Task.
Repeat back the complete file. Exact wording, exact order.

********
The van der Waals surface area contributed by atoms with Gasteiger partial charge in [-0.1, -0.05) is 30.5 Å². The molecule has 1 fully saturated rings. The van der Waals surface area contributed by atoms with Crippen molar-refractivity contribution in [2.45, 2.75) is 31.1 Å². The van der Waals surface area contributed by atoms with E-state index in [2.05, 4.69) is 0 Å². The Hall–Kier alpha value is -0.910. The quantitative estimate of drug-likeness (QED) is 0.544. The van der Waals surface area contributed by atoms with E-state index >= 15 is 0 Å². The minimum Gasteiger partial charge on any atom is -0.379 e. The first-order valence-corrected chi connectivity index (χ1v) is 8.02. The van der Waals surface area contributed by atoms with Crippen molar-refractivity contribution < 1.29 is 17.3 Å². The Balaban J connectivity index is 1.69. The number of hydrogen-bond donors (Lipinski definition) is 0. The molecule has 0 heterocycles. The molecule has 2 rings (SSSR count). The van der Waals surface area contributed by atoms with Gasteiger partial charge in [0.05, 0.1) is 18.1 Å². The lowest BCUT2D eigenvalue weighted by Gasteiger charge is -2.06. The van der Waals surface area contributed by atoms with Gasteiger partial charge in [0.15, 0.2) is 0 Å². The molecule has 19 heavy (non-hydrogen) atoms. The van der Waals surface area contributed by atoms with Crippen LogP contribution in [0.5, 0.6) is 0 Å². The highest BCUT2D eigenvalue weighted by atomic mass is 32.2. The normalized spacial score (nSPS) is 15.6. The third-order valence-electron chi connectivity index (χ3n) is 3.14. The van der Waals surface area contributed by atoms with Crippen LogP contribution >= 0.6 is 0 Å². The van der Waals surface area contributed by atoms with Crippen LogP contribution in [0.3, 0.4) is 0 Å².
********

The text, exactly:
The van der Waals surface area contributed by atoms with Gasteiger partial charge in [-0.1, -0.05) is 30.5 Å². The molecule has 1 fully saturated rings. The van der Waals surface area contributed by atoms with Crippen molar-refractivity contribution in [2.45, 2.75) is 31.1 Å². The van der Waals surface area contributed by atoms with E-state index in [2.05, 4.69) is 0 Å². The Hall–Kier alpha value is -0.910. The quantitative estimate of drug-likeness (QED) is 0.544. The van der Waals surface area contributed by atoms with E-state index >= 15 is 0 Å². The minimum Gasteiger partial charge on any atom is -0.379 e. The first-order valence-corrected chi connectivity index (χ1v) is 8.02. The van der Waals surface area contributed by atoms with Crippen molar-refractivity contribution < 1.29 is 17.3 Å². The Balaban J connectivity index is 1.69. The number of hydrogen-bond donors (Lipinski definition) is 0. The molecule has 0 heterocycles. The molecule has 2 rings (SSSR count). The van der Waals surface area contributed by atoms with Gasteiger partial charge in [0.05, 0.1) is 18.1 Å². The lowest BCUT2D eigenvalue weighted by Gasteiger charge is -2.06. The van der Waals surface area contributed by atoms with Gasteiger partial charge in [0.15, 0.2) is 0 Å². The molecule has 19 heavy (non-hydrogen) atoms. The van der Waals surface area contributed by atoms with Crippen LogP contribution in [0.5, 0.6) is 0 Å². The highest BCUT2D eigenvalue weighted by atomic mass is 32.2. The normalized spacial score (nSPS) is 15.6. The third-order valence-electron chi connectivity index (χ3n) is 3.14. The van der Waals surface area contributed by atoms with Crippen LogP contribution >= 0.6 is 0 Å². The van der Waals surface area contributed by atoms with Crippen LogP contribution in [0.3, 0.4) is 0 Å².